Apeel contains (residual) artificial trans fat that's linked to heart disease, yet the manufacturers are claiming it's "derived from plants." Yes, rapeseed is a plant, but then again, so are poison ivy and poison oak, but we're not turning those into shiny coatings for our fruit and vegetables, now are we?
The term "plant-based" is being used and abused by Big Food and the GMO-industrial-complex of America. Just because some food products, by-products, and additives are "plant-based" does not automatically mean they're good for health, and in fact, may be just the opposite. After all, there are millions of plants on earth that humans should never eat, so just because a label-says plant-based, you had better do some research and know what ingredient names really mean.
That's when the problem starts and ends with Apeel, because the research on its origins and processing is quite vague and shallow, to say the least. Still, top name produce companies are jumping right in and using Apeel to gloss up their fruit and veggies, but at what cost to the consumer's health?
Start watching out for Apeel-coated produce from Index Fresh, Calve, Del Monte, Topline, West Park, Horton Fruit Co, Del Ray Avocado, Natures Pride and many more. The following stores may also carry the highly-questionable Apeel-coated produce: Costco, Trader Joes, Sprouts, Vons, Walmart, Whole Foods, Kroger, Gelsons, Ralphs, Harps Foods, Wakefern, Price Right, Fairway Market, Target, Bristol Farms and more.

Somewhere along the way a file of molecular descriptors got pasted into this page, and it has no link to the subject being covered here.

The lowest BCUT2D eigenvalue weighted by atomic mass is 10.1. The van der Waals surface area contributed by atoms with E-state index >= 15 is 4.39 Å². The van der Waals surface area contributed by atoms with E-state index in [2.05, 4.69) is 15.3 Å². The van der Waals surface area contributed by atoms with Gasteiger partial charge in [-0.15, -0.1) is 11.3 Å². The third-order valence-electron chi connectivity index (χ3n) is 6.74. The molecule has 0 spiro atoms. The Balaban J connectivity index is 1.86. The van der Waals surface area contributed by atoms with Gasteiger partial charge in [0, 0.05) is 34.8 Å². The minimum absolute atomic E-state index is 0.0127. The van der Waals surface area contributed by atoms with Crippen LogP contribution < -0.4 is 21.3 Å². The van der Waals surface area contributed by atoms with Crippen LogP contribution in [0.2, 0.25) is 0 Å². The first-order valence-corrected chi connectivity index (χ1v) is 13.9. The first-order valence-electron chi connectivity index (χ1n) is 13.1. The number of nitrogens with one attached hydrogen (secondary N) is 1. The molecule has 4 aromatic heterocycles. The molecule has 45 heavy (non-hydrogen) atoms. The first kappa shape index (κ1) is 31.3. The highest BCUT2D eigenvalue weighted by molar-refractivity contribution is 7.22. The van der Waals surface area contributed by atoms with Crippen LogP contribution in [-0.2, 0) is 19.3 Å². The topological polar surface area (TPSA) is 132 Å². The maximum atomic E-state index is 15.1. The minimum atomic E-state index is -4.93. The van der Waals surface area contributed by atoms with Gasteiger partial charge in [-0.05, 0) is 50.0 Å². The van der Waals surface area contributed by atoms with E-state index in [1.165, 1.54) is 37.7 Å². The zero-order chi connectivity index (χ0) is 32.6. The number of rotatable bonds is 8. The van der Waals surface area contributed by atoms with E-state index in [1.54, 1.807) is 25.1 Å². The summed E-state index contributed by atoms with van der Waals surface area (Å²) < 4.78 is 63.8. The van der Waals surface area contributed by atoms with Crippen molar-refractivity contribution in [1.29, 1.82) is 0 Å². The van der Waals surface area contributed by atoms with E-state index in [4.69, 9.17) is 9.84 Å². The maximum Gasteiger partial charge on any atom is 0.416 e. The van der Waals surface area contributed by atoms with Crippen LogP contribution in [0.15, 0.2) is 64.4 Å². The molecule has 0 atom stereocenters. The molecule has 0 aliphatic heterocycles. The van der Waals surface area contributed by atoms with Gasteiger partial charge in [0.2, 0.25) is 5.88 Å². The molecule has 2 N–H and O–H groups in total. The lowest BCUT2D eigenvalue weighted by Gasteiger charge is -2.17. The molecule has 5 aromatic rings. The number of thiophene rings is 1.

Just like you can't peel off GMO, you can't peel off the mysterious new shiny look to produce that's funded by the likes of Bill Gates and Oprah Winfrey. Their slogan? Apeel is marketed as a “plant-based protection that helps the produce you love stay fresh for longer.”
Apeel is made from "purified" mono-and diglycerides, a byproduct that comes from the processing of hydrogenated canola and soybean oils. Under the FAQs section for Apeel-coated products, they explain how it cannot be washed off.
Long term health effects? Of course, there are no clinical trials, health studies, or long-term usage reports to be found for this, just the way Bill Gates and Big Food likes it.
Here's what the FAQ page says about trying to wash off the questionable glossy coating: “You could likely remove some of Apeel with water and scrubbing, but it's unlikely that you'd be able to remove all of it without damaging the fruit or vegetable. Apeel forms a barrier of edible material on the skin or peel, and it wouldn't maintain the fruit's natural freshness if it was easily removed.”
In most other countries, people shop at fresh markets and kiosks almost daily, to buy fresh fruit, vegetables, meat and bread. They do this because it's commonplace (think Italy and France), and because the food is just that… fresh. In America, nearly every food is preserved in some way or another to last "longer," but what's used for that feature (so-called benefit) is often NOT what we should be putting in our bodies. Still, American consumers like their shopping trip to last, so they buy in bulk, and that means eating lots of synthetic and "plant-based" preservatives that Bill Gates is funding.
If you see the Apeel sticker on produce that you don't peel to eat, you may want to set it back down, and find something that hasn't been sprayed for delayed freshness. If you eat this stuff regularly, you yourself may not look or feel so "fresh" anymore. Only time will tell (or forensic food analysis and animal testing).
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